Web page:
The gripping narrative of one of the last Nazi criminal trials in Germany—that of Bruno Dey, a 93-year-old former concentration camp guard charged with aiding the murder of more than 5,000 people—and a larger exploration of Germany's reckoning with the Holocaust, from silence to memory to today's rising tide of fascism and antisemitism.

Bruno Dey's trial formed part of an extraordinary series of Holocaust cases brought by German prosecutors in recent years in a belated attempt to deliver justice to the victims and reverse decades of judicial neglect. It also surfaced at a pivotal moment for Germany and its thinking about the Holocaust. The Nazi genocide continues to occupy a crucial space in German public life, but many of the country's long-held certainties and convictions around the Holocaust are starting to fray. This reflects in part the passage of time, and the fact that the last surviving witnesses—victims and perpetrators alike—are rapidly fading away.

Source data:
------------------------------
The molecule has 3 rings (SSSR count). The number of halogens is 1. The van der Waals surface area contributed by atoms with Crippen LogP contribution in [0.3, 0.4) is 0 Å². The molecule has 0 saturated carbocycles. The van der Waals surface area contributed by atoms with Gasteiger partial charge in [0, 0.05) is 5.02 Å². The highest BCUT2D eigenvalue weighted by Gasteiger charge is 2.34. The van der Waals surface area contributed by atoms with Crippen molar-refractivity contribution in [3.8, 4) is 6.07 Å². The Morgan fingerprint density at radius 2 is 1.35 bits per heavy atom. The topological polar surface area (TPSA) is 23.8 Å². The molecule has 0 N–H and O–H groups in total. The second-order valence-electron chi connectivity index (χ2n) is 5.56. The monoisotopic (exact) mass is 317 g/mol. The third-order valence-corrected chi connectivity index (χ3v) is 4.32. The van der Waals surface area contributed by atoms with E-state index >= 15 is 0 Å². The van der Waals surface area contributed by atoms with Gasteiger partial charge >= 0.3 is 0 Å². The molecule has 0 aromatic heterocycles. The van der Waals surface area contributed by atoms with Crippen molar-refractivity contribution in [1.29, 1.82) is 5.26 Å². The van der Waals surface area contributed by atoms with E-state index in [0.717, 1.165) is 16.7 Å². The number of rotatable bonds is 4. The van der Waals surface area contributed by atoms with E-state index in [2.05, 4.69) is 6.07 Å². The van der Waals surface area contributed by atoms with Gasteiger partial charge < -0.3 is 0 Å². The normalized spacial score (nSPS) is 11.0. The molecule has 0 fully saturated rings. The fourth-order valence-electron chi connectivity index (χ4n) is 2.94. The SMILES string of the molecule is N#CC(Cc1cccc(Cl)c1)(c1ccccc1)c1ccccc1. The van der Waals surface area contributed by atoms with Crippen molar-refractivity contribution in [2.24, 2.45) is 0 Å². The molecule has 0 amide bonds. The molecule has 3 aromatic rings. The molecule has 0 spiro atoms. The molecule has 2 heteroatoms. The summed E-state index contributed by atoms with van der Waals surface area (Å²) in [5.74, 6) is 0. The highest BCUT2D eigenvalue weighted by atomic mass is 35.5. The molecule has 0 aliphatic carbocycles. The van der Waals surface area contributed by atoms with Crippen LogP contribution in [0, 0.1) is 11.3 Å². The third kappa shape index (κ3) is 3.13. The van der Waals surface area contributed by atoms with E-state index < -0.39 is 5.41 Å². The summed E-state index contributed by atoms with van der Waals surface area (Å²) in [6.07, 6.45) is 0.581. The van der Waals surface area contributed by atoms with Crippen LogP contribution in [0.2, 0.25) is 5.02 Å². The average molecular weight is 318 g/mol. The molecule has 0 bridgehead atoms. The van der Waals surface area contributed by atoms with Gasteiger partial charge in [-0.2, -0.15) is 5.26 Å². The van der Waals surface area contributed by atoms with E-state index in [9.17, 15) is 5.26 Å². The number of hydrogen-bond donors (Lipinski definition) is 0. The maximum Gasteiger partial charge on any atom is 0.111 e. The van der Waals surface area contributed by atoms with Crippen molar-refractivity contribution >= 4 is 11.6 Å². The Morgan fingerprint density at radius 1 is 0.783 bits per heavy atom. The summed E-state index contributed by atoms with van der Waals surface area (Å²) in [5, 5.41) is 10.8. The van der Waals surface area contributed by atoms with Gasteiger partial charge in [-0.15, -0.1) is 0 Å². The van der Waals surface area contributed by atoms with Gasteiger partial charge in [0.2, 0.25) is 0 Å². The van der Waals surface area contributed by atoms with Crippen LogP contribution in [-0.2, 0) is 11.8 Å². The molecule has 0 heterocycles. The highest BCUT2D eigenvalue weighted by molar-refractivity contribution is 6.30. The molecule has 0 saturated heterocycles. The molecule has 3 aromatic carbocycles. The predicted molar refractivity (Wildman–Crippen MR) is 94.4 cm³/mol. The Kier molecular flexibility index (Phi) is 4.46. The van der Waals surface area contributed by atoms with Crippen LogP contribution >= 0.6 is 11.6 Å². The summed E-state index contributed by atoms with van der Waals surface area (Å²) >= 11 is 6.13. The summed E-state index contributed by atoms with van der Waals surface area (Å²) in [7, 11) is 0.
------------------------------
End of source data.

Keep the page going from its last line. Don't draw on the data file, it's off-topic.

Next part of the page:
But it’s also the result of profound changes in German politics and society. The far-right has made electoral gains and is openly challenging the country’s historic commitment to Holocaust remembrance. At the same time, there is a small but vociferous group of intellectuals on the left who question Germany’s memory culture from a different angle, asking what political lessons the country should draw from the Holocaust today.  What does it mean for the country’s new Muslim citizens from Syria and Afghanistan, many of whom arrived with their own traumas, to be expected to assume the nation’s guilt? 

Final Verdict investigates questions that touch on German history, politics, and memory culture, and on the author’s own family history. Buck revisits the silence that surrounds his own family’s experiences and conduct during the Nazi period. In the face of rising anti-Semitism in Germany, the United States, and globally, Final Verdict examines the case for Holocaust justice in the twenty-first century—and the lessons that Germany's struggle with its Nazi past holds for the world today.


"Final Verdict is a thrilling read. It is a book that raises a myriad of fascinating questions and human dramas, beautifully constructed and enticingly written."
  —Philippe Sands, author of East West Street and The Ratline
"Through a riveting account of the trial of ninety-three-year-old Bruno Dey, a guard at Stutthof concentration camp...'the smallest of small cogs' in the SS hierarchy, Buck compellingly shows how history is always present, never past." —Catrine Clay, author of The Good Germans
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